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No event was more crucial for Catholic universities than the infamous 1967 Land O’Lakes statement in which the assembled presidents of Catholic institutions declared their freedom from the supposedly baleful influence of Catholic orthodoxy. They would continue to call themselves Catholic, but the definition of the term was constantly under construction. And this by institutions whose task is decidedly not to define what Catholicism is. And now we have come to the point where the University of Notre Dame is publicly excluding itself from allegiance to and acceptance of one of the most fundamental of Christian moral truths, mentioned explicitly in the Didache and again and again over the centuries. Abortion is an essentially evil act, both from the viewpoint of natural morality and from the explicit teaching the Church. There is no way in which an individual, a politician or an institution can finesse that fact.
By inviting Barack Obama as commencement speaker, Notre Dame is telling the nation that the teaching of the Catholic church on this fundamental matter can be ignored. Lip service may be paid to the teaching on abortion, but it is no impediment to upward mobility, to the truly vulgar lust to be welcomed into secular society, whether on the part of individuals or institutions.
Some years ago, Archbishop Michael Miller in his Vatican capacity as overseer of Catholic education, said in an address at Notre Dame that the Holy Father was considering prohibiting the use of “Catholic” by institutions whose behavior contradicts that use. By inviting Barack Obama to be the 2009 commencement speaker, Notre Dame has forfeited its right to call itself a Catholic university. . . .
Diocese of Fort Wayne statement:
March 24, 2009
On Friday, March 21, Father John Jenkins, CSC, phoned to inform me that President Obama had accepted his invitation to speak to the graduating class at Notre Dame and receive an honorary degree. We spoke shortly before the announcement was made public at the White House press briefing. It was the first time that I had been informed that Notre Dame had issued this invitation.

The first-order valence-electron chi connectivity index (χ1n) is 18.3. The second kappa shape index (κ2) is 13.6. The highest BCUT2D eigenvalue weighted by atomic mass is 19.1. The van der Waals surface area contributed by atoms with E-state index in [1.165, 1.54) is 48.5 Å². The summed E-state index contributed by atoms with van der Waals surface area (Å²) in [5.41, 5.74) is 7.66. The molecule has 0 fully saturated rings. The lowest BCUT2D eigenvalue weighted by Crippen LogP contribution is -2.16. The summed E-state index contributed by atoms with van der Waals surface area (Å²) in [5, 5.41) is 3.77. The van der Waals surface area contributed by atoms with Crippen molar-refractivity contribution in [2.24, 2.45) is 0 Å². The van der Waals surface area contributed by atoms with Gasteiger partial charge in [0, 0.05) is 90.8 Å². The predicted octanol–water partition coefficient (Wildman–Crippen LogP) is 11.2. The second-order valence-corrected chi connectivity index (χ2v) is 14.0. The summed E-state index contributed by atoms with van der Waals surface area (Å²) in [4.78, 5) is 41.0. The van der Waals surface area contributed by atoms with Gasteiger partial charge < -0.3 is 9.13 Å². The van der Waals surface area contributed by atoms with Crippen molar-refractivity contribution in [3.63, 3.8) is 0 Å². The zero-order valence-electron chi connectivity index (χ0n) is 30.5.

President Obama has recently reaffirmed, and has now placed in public policy, his long-stated unwillingness to hold human life as sacred. While claiming to separate politics from science, he has in fact separated science from ethics and has brought the American government, for the first time in history, into supporting direct destruction of innocent human life.
This will be the 25th Notre Dame graduation during my time as bishop. After much prayer, I have decided not to attend the graduation. I wish no disrespect to our president, I pray for him and wish him well. I have always revered the Office of the Presidency. But a bishop must teach the Catholic faith “in season and out of season,” and he teaches not only by his words — but by his actions.
My decision is not an attack on anyone, but is in defense of the truth about human life.
I have in mind also the statement of the U.S. Catholic Bishops in 2004. “The Catholic community and Catholic institutions should not honor those who act in defiance of our fundamental moral principles. They should not be given awards, honors or platforms which would suggest support for their actions.” Indeed, the measure of any Catholic institution is not only what it stands for, but also what it will not stand for.
I have spoken with Professor Mary Ann Glendon, who is to receive the Laetare Medal. I have known her for many years and hold her in high esteem. We are both teachers, but in different ways. I have encouraged her to accept this award and take the opportunity such an award gives her to teach.
Even as I continue to ponder in prayer these events, which many have found shocking, so must Notre Dame. Indeed, as a Catholic University, Notre Dame must ask itself, if by this decision it has chosen prestige over truth.
Tomorrow, we celebrate as Catholics the moment when our Lord and Savior, Jesus Christ, became a child in the womb of his most holy mother. Let us ask Our Lady to intercede for the university named in her honor, that it may recommit itself to the primacy of truth over prestige.